He helped to redefine the very concept of Green Lantern during the Silver Age, and was our point of entry into a universe that hadn’t really been explored — that of the sci-fi superhero. Along the way, he provided us with countless thrills, laughs and even a few tears. Whether it was his battles against Sinestro, his trips into the antimatter universe or his failings in love with, ahem, numerous partners, Hal was always something of an everyman, while at the same time maintaining his own edge. As the years passed, he became the Corps’ elder statesman, and was one the few characters in comics allowed to age. The early ’90s Green Lantern run by Gerard Jones is one of the most underrated runs in comics history, largely because it features a middle aged superhero trying to find his place in the universe.
His time as Parallax was certainly controversial, but I’ve come to love it largely because it set up so many great stories for Geoff Johns. And it can’t be overstated how great those stories were. It is, in my opinion, the greatest run by any writer on a character in comics history. Under Johns’ guidance, we saw Jordan go from feared spirit to resurrected hero to untrusted Corpsman to savior of the universe.
It’s been a long, strange ride for Hal Jordan, but it’s one I wouldn’t trade for the world, warts and all.
Greg: I want to save my thoughts on Hal, but I certainly agree with everything you wrote. He’s truly grown and adapted as a character through multiple generations and eras of comics, and here’s just a brief list of some of the legendary names who have crafted classic Hal stories: John Broome, Gil Kane, Denny O’Neil, Neal Adams, Steve Englehart, Alan Moore, Dave Gibbons, Gerard Jones, Geoff Johns, Ethan Van Sciver, Ivan Reis and Doug Mahnke, to name just a small sample.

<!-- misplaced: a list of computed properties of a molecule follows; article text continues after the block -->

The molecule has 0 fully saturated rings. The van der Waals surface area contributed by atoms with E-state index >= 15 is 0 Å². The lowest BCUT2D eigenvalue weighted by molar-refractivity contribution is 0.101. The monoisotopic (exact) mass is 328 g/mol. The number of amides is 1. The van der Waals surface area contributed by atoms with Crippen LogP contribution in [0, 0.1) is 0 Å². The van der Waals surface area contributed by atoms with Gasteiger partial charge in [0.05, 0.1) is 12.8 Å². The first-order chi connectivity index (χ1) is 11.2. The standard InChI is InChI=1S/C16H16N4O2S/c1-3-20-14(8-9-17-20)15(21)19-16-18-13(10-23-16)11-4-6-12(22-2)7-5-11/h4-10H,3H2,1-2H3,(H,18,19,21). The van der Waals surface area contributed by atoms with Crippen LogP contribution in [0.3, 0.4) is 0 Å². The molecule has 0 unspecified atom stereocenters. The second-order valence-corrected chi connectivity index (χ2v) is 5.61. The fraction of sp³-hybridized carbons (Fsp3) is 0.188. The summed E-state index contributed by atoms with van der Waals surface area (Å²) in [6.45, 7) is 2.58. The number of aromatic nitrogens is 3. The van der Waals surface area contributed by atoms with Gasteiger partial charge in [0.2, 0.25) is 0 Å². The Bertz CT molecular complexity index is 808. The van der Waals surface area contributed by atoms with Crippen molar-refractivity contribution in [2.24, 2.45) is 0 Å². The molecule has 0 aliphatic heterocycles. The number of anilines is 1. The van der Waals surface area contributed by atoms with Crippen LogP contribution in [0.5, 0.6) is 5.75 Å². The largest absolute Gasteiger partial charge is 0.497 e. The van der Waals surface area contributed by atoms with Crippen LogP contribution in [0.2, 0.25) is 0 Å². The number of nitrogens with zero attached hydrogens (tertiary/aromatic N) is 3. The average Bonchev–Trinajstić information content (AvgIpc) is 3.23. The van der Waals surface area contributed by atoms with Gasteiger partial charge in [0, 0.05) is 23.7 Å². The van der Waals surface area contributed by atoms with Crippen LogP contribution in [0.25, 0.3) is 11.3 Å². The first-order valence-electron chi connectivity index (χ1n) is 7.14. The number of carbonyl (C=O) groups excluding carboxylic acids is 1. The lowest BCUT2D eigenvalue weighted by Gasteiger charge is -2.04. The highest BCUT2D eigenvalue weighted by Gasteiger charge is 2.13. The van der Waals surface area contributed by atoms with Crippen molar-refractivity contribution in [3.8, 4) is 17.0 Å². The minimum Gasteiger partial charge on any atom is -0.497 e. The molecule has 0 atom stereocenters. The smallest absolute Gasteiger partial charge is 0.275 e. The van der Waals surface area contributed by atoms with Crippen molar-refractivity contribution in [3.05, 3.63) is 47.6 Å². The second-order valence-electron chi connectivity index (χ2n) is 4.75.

Do any Hal moments or issues stand out as your favorite?
Nick: There are so many, but I’ll throw out one that’s kind of an indirect Hal moment. In Green Lantern: Rebirth, Ollie Queen dons one of Hal’s old backup rings to try and stop Sinestro. When he finally manages to use it, all he can muster is a single green arrow before collapsing with exhaustion. Ollie asks Kyle Rayner if the experience of using the ring is that exhausting every time, and he confirms that it is. You see in that moment Ollie gain a newfound respect and awe for what his friend Hal had done for so many years.
Greg’s No. 3: Guy Gardner
Greg: I first encountered everyone’s favorite/least favorite bowl cut-wearing GL as a young child during “The Death of Superman,” when he was slinging a yellow Qwardian anti-matter ring as an obnoxious member of the Justice League of America. Even though he was clearly a self-centered jerk who wasn’t nearly as tough as he thought he was, and even though his biggest fan was the equally annoying Mitch, I found myself drawn to him from the first line of dialogue I read. Once again, I was attracted to Gardner because he was different. As a kid, I didn’t really get into the “stick in the mud” team leaders — Leonardo, Cyclops, Cap … you know the type. Superman was my favorite hero at the time, but I found myself drawn to characters who were a little rougher around the edges — Wolverine, Gambit, Lobo and, naturally, Guy Gardner.
Here was a guy who was a hero, seemingly, in name only. Oh, sure, he’d do what he could to protect innocents and beat up bad guys, but he’d spend the whole time complaining about it and lamenting that others (like the most frequent target of his insults, Superman) would steal his spotlight. And yet, like a great wrestling heel, he managed to be incredibly entertaining along the way.